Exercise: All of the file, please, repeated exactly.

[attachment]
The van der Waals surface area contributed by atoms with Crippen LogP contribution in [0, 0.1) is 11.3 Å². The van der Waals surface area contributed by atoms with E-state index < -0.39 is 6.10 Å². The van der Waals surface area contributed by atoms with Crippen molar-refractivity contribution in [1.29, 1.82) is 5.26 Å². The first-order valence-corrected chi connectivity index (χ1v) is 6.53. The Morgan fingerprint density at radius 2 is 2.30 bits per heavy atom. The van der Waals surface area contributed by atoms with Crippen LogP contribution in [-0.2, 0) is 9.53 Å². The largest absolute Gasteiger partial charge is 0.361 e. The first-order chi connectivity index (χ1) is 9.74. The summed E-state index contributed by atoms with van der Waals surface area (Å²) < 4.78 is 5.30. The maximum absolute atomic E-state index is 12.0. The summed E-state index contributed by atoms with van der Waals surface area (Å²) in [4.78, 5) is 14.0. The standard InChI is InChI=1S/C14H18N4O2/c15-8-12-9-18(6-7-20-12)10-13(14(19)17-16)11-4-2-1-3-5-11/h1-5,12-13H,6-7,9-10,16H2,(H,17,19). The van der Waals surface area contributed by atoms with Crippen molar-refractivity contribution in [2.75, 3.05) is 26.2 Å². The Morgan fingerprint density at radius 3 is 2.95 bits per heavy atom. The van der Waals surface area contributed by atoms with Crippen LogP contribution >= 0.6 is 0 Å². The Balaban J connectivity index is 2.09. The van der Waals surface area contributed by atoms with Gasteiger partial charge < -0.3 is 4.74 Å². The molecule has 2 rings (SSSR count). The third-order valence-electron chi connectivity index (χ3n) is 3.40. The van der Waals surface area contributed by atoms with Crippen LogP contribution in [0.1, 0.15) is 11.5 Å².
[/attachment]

The van der Waals surface area contributed by atoms with Crippen LogP contribution in [0, 0.1) is 11.3 Å². The van der Waals surface area contributed by atoms with E-state index < -0.39 is 6.10 Å². The van der Waals surface area contributed by atoms with Crippen molar-refractivity contribution in [1.29, 1.82) is 5.26 Å². The first-order valence-corrected chi connectivity index (χ1v) is 6.53. The Morgan fingerprint density at radius 2 is 2.30 bits per heavy atom. The van der Waals surface area contributed by atoms with Crippen LogP contribution in [-0.2, 0) is 9.53 Å². The largest absolute Gasteiger partial charge is 0.361 e. The first-order chi connectivity index (χ1) is 9.74. The summed E-state index contributed by atoms with van der Waals surface area (Å²) < 4.78 is 5.30. The maximum absolute atomic E-state index is 12.0. The summed E-state index contributed by atoms with van der Waals surface area (Å²) in [4.78, 5) is 14.0. The standard InChI is InChI=1S/C14H18N4O2/c15-8-12-9-18(6-7-20-12)10-13(14(19)17-16)11-4-2-1-3-5-11/h1-5,12-13H,6-7,9-10,16H2,(H,17,19). The van der Waals surface area contributed by atoms with Crippen molar-refractivity contribution in [2.75, 3.05) is 26.2 Å². The Morgan fingerprint density at radius 3 is 2.95 bits per heavy atom. The van der Waals surface area contributed by atoms with Crippen LogP contribution >= 0.6 is 0 Å². The Balaban J connectivity index is 2.09. The van der Waals surface area contributed by atoms with Gasteiger partial charge < -0.3 is 4.74 Å². The molecule has 2 rings (SSSR count). The third-order valence-electron chi connectivity index (χ3n) is 3.40. The van der Waals surface area contributed by atoms with Crippen LogP contribution in [0.1, 0.15) is 11.5 Å².